continue reading

23 ตอน

Artwork
iconแบ่งปัน
 
Manage episode 386558790 series 3428825
เนื้อหาจัดทำโดย Brandon Santiago เนื้อหาพอดแคสต์ทั้งหมด รวมถึงตอน กราฟิก และคำอธิบายพอดแคสต์ได้รับการอัปโหลดและจัดเตรียมโดย Brandon Santiago หรือพันธมิตรแพลตฟอร์มพอดแคสต์โดยตรง หากคุณเชื่อว่ามีบุคคลอื่นใช้งานที่มีลิขสิทธิ์ของคุณโดยไม่ได้รับอนุญาต คุณสามารถปฏิบัติตามขั้นตอนที่อธิบายไว้ที่นี่ https://th.player.fm/legal

Many actions you’ll take with crypto are not taxable. Here’s a non-exhaustive list, and we’ll cover each in more detail in this course:
– Buying crypto or NFTs with fiat currency
– Transfers
– Borrowing crypto
– Gifting and donating crypto assets
– Receiving crypto as a gift
– Inheriting crypto
– Soft forks

It is not always apparent whether a transaction involving crypto assets causes a taxable event or not. The IRS has shed some light on what does not facilitate a taxable transaction with respect to virtual currency. We can take this a step further and generally apply the same tax treatment to transactions involving other forms of crypto assets, including NFTs (although there may be exceptions).

About three inches down from the top of the first page of your individual income tax return (Form 1040 pictured above), beginning in 2020, you will find a variation of the question: “At any time during (insert tax year), did you receive, sell, exchange, or otherwise dispose of any financial interest in any virtual currency?”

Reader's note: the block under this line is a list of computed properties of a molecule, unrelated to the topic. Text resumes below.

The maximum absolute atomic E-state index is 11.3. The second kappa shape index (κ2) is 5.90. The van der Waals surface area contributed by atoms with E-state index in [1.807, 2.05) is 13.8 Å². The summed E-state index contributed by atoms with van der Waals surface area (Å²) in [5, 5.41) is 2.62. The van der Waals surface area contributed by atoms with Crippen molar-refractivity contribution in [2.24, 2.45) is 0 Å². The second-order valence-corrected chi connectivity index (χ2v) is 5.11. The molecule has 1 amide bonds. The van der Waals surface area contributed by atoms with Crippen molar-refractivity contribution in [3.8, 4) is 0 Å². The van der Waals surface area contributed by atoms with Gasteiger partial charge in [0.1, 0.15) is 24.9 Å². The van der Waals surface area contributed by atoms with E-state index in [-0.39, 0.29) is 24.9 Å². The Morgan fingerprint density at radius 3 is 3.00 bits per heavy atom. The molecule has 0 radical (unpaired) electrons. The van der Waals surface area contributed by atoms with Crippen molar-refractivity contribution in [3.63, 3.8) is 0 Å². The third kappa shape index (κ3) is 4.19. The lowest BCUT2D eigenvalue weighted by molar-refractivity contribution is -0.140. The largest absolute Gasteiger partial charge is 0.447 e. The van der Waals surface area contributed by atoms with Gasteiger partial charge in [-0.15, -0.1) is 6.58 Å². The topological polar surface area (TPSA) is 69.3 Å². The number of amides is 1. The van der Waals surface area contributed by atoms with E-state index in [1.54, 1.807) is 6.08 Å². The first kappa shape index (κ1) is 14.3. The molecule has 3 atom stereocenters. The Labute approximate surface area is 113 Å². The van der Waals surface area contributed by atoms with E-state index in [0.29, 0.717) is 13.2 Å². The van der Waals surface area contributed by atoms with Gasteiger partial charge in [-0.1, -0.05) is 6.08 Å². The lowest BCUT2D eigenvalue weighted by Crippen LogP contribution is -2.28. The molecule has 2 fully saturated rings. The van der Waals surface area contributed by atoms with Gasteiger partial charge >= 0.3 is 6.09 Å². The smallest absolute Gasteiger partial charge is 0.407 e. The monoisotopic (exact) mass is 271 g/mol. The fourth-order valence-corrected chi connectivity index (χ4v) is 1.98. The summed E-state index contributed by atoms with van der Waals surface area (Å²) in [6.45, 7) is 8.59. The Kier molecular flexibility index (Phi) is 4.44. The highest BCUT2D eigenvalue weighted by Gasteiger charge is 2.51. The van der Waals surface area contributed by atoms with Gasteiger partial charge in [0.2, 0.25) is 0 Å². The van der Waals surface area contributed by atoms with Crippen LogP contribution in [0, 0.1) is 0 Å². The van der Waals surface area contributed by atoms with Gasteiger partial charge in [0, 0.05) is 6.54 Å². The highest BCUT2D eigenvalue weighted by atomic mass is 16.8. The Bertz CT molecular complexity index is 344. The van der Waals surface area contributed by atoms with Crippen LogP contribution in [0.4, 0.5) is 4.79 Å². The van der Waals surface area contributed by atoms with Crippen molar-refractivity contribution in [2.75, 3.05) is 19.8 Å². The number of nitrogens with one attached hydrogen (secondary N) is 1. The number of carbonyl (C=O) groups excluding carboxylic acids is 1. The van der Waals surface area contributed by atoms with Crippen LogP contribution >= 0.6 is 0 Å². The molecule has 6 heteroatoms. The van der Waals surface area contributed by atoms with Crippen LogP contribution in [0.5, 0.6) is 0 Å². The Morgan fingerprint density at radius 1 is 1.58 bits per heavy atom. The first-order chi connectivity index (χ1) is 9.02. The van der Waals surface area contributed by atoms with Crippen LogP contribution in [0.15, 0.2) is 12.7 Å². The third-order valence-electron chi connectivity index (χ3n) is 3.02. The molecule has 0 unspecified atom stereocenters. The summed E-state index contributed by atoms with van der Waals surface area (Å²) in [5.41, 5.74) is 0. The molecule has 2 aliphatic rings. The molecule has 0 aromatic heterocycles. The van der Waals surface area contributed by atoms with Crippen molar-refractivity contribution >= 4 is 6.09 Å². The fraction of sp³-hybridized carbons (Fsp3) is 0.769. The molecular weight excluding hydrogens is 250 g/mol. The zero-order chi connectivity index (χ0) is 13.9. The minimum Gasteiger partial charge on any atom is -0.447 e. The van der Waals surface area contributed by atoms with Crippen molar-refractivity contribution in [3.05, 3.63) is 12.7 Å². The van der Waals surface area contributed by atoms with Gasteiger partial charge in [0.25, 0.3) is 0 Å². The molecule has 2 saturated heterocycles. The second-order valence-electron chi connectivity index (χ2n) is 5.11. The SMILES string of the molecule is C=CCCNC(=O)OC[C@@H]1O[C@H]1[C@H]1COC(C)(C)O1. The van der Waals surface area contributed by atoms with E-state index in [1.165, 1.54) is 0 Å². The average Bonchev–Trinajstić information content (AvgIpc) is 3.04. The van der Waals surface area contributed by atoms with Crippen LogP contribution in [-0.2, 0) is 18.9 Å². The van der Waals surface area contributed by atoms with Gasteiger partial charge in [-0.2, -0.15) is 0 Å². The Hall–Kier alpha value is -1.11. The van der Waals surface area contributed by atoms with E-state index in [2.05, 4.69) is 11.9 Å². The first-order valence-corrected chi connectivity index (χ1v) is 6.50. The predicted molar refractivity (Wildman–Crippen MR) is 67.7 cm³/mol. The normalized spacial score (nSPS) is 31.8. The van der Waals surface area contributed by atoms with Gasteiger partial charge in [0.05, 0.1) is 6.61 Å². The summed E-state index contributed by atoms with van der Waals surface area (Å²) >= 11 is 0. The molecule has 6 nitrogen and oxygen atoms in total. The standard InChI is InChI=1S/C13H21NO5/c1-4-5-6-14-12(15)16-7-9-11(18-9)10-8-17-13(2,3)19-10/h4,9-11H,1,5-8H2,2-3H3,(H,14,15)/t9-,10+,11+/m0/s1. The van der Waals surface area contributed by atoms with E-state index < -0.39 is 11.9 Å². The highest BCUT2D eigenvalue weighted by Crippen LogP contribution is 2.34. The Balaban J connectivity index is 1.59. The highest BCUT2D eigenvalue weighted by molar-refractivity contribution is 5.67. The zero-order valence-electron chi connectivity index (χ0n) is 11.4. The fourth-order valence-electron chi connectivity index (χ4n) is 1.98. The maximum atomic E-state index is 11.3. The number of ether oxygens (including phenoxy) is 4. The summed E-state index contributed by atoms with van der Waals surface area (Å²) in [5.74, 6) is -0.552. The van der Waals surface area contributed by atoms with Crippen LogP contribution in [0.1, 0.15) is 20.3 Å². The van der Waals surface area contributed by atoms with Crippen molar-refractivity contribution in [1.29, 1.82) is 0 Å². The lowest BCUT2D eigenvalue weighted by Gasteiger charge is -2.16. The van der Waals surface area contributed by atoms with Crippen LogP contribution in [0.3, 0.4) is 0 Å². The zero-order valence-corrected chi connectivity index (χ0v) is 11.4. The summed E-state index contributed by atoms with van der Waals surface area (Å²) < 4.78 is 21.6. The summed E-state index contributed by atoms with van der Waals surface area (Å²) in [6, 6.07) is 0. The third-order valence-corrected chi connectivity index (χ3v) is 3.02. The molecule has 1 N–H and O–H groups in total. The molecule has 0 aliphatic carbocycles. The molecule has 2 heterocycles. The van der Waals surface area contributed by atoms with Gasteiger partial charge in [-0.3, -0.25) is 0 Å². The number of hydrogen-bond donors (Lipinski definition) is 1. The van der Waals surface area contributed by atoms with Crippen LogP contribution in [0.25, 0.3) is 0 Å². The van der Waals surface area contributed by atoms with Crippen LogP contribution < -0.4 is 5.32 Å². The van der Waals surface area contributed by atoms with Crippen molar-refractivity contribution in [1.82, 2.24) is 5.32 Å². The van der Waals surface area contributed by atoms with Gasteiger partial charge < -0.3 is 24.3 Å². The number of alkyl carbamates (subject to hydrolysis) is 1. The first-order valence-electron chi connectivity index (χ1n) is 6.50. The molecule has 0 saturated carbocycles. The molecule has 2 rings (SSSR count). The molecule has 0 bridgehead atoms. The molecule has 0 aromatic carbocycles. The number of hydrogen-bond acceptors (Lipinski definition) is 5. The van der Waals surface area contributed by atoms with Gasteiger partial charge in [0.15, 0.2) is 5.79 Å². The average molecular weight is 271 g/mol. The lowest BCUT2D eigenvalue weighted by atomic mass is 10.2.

2022’s proposed Form 1040 language is more concise:
“At any time during 2022, did you: (a) receive (as a reward, award, or payment for property or services); or (b) sell, exchange, gift, or otherwise dispose of a digital asset (or financial interest in a digital asset)? (See instructions.)”

This message is the IRS prompting you to include your taxable crypto transactions in your tax return because Uncle Sam wants his cut. You must check either the “Yes” or “No” box as leaving it blank is not an option. This question on your 1040 also provides the breadcrumbs leading us to which crypto transactions are not taxable; deep in the form’s instructions, you find the following:

“A transaction involving virtual currency does not include the holding of virtual currency in a wallet or account, or the transfer of virtual currency from one wallet or account you own or control to another that you own or control. If your only transactions involving virtual currency during 2021 were purchases of virtual currency for real currency, including the use of real currency electronic platforms such as PayPal and Venmo, you are not required to check the “Yes” box next to the virtual currency question.”

The sole act of purchasing crypto assets at fair market value (FMV) would not require you to check “Yes” and would not cause a taxable event. Per the IRS, fair market value (FMV) is “the price that property would sell for on the open market. It is the price that would be agreed on between a willing buyer and a willing seller, with neither being required to act, and both having reasonable knowledge of the relevant facts.” We emphasize FMV because if you purchase crypto assets for less than FMV, you are likely receiving a discount in exchange for property, goods or services. To “receive” crypto is a condition to check “Yes” on the 1040 and is a taxable event (more on this later).

  continue reading

23 ตอน